ALFRED RICHARD GEORG VOGT
The Klein-Continental portable first appeared in 1929, by which time Alfred Richard Georg Vogt had succeeded Carl Julius Mohns to become the Wanderer-Werke company’s chief typewriter design engineer at the Winklhofer and Jaenicke works in Siegmar-Schönau.
Vogt took the lead Mohns set when Wanderer-Werke first started making typewriters, in 1904, by patenting his designs in the US.
Vogt applied for the first of these on this day in 1921, for a shift key locking device.
Vogt also patented in the US an intermediate line spacing mechanism (one which avoided using more than one feed ratchet, detent pawl and feed roller) in 1926.
In August 1931, Vogt applied for patents in Germany for his famous Continental Silenta office typewriter. His US patent for the same machine was issued in July 1939.
The Silenta was notable, among other things, for Vogt’s type-bar action design. The late Tilman Elster said of the Silenta, “This used swinging weights for momentum, as did Remington, but only had two characters (one type slug) operated by each type bar linkage set.
“[While] The Silenta outwardly resembled the Remington Noiseless, internally the design was wholly different - it was much simpler, much more robust and much better made. In fact, the Silenta was deliberately designed to be an improvement over the contemporary Remington Noiseless in every point; this is as much stated in the patents for it.”
Julius Mohns had designed the first Continental typewriter, the Standard, in 1904. It became one of Germany’s biggest selling writing machines.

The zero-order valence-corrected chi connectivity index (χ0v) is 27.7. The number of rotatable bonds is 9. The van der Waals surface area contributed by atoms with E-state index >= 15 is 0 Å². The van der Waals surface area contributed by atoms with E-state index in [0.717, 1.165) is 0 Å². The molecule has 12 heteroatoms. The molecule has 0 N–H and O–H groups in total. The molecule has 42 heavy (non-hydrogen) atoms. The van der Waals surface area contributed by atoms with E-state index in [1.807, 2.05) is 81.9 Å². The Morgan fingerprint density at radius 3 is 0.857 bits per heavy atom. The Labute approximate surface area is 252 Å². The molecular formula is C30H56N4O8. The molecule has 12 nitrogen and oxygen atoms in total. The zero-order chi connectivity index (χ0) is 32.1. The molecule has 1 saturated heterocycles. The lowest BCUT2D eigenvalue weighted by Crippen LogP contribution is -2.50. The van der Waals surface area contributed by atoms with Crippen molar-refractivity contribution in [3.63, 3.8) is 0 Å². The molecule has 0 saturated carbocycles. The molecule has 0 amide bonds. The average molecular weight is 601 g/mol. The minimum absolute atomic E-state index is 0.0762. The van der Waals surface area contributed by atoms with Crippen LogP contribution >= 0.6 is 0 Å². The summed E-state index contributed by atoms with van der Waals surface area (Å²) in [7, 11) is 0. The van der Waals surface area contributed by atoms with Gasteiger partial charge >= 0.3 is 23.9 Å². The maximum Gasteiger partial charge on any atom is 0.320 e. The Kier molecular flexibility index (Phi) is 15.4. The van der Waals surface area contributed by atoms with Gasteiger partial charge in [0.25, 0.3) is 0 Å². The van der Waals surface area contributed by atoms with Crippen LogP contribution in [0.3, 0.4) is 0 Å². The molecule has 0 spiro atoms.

Mohns also worked for Seidel and Naumann of Dresden and designed the Ideal B for them in 1912. The Ideals A2 and A4 were designed by Americans Edwin Earl Barney and Frank J. Tanner.
Wanderer-Werke made bicycles, motorcycles, cars, trucks, machine tools and office machines.
The company was founded in Saxony in 1885 by mechanics Johann Baptist Winklhofer (born June 23, 1859, in Munich-Bogenhausen) and Richard Adolf Jaenicke (born Christmas Day, 1858, in Chemnitz)(pictured below).
It was at first called Chemnitz Velociped Winklhofer & Jaenicke Depot for the sale and repair of bicycles.
By 1934 Wanderer-Werke was the biggest office machine manufacturer in Europe. In 1939 it had 9300 workers. But World War II ended those glory days.
Under the post-was plebiscite signed in Saxony on June 30, 1946, Wanderer-Werke became a state-owned East German enterprise. Large parts of its works were dismantled and taken as war reparations to the Soviet Union.
Tilman Elster wrote that during the war, Wanderer-Werke tooling for making portable typewriters was relocated to Belgium.
Meanwhile, however, former owners and managers re-established a Wanderer-Werke company in Munich in West Germany. This made bicycles and mopeds, and Wanderer-Werke AG in the 1950s again became involved in producing office equipment, but not typewriters.
Wanderer sold an electronic desktop calculator, the Logatronic, but in April 1968 computer pioneer Heinz Nixdorf paid 17.2 million deutschmarks to take control of the Cologne operation. Bicycles called Wanderer were still being made under licence within the past five years, by Altenberge in Münster.
Nonetheless, Wanderer-Werke AG folded in May last year.